We “scryed” for about an hour — until 1 am because that’s the kind of thing you do at midnight. I was very stressed by the whole thing. I felt in my bones I’d done something very wrong. I didn’t sleep and when morning came, I went up a hill to think in the very wet grass and the dew-dripping branches of a spruce tree.

“It’s not your business,” said a voice inside or outside of my head. I’m not going to take a position on that because I’d look psychotic. “You’re going to live it,” said the voice. “It’s my business, not yours.”

And now I know, from my vantage point near the end of the story I was trying to scry, that the Ouija Board might have been trying to tell me by racing all over that board.


I was raised by people who didn’t show their feelings. They also had contempt for (and fear of?) people who did. My mom said, “You’re not a cowboy. You’re a Mexican” speaking not of my nationality but of my personality, my nature. She meant that I was emotional, showed my feelings. Since I love Mexican culture and Mexicans in general, and had to acknowledge how at home I felt in the more Latin world than the cowboy world, I didn’t argue. I got her meaning. Learning as a kid to hide my feelings made it difficult for me as a grown-up to fully understand myself and what was going on around me.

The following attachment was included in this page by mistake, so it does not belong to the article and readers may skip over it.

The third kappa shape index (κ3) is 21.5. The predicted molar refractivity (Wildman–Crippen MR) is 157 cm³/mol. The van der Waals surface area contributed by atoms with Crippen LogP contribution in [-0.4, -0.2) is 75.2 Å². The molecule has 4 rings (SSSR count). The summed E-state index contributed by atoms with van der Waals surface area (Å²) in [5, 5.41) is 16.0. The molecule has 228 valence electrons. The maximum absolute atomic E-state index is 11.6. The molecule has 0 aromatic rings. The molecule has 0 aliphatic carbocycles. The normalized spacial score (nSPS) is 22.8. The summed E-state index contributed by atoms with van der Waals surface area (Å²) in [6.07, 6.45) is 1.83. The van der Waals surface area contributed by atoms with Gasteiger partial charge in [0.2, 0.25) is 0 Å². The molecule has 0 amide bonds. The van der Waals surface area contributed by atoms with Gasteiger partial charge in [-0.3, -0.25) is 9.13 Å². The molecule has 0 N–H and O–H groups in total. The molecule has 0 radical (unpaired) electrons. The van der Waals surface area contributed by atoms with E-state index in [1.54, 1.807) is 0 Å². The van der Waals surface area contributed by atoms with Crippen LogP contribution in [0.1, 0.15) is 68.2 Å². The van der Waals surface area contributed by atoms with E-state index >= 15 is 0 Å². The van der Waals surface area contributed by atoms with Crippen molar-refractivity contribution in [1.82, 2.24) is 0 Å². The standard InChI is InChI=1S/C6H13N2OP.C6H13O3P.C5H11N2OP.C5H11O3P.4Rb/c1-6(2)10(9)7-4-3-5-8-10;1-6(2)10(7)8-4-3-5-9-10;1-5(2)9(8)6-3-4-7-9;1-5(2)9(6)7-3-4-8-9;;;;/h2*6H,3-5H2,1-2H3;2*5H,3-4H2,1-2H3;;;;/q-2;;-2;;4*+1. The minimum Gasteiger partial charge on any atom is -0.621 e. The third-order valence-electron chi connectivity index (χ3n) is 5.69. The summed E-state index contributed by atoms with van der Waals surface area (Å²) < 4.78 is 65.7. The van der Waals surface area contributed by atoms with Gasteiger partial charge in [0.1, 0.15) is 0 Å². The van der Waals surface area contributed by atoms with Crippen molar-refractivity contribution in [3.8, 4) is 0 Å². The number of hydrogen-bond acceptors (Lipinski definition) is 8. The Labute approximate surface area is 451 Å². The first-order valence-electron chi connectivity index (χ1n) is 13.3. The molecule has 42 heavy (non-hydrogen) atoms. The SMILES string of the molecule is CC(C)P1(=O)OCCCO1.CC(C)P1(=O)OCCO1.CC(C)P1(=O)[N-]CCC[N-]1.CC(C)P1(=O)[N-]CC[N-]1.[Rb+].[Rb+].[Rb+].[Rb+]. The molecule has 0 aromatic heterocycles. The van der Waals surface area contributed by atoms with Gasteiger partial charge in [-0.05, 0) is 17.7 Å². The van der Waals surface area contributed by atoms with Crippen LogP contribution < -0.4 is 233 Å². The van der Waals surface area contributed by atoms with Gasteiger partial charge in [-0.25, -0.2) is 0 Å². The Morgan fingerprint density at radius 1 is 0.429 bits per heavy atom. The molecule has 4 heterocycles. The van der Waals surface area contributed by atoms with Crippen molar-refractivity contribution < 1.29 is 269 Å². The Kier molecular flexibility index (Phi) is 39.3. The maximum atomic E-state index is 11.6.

The Montana cowboys in my family had the idea that feeling (and showing) emotions was losing control. The most stark example I have of this was when my mom was in the hospital heading toward death. They did a scan of her brain and discovered that she had been an alcoholic for many, many years. The doctor called me to tell me this and that my mom couldn’t live alone. I was shocked. I didn’t know she was a drunk. She was very skillful at hiding it. When I hung up the phone, my aunts wanted to know what the doctor had said, but I was crying. I was going to tell them, but for that moment, I couldn’t.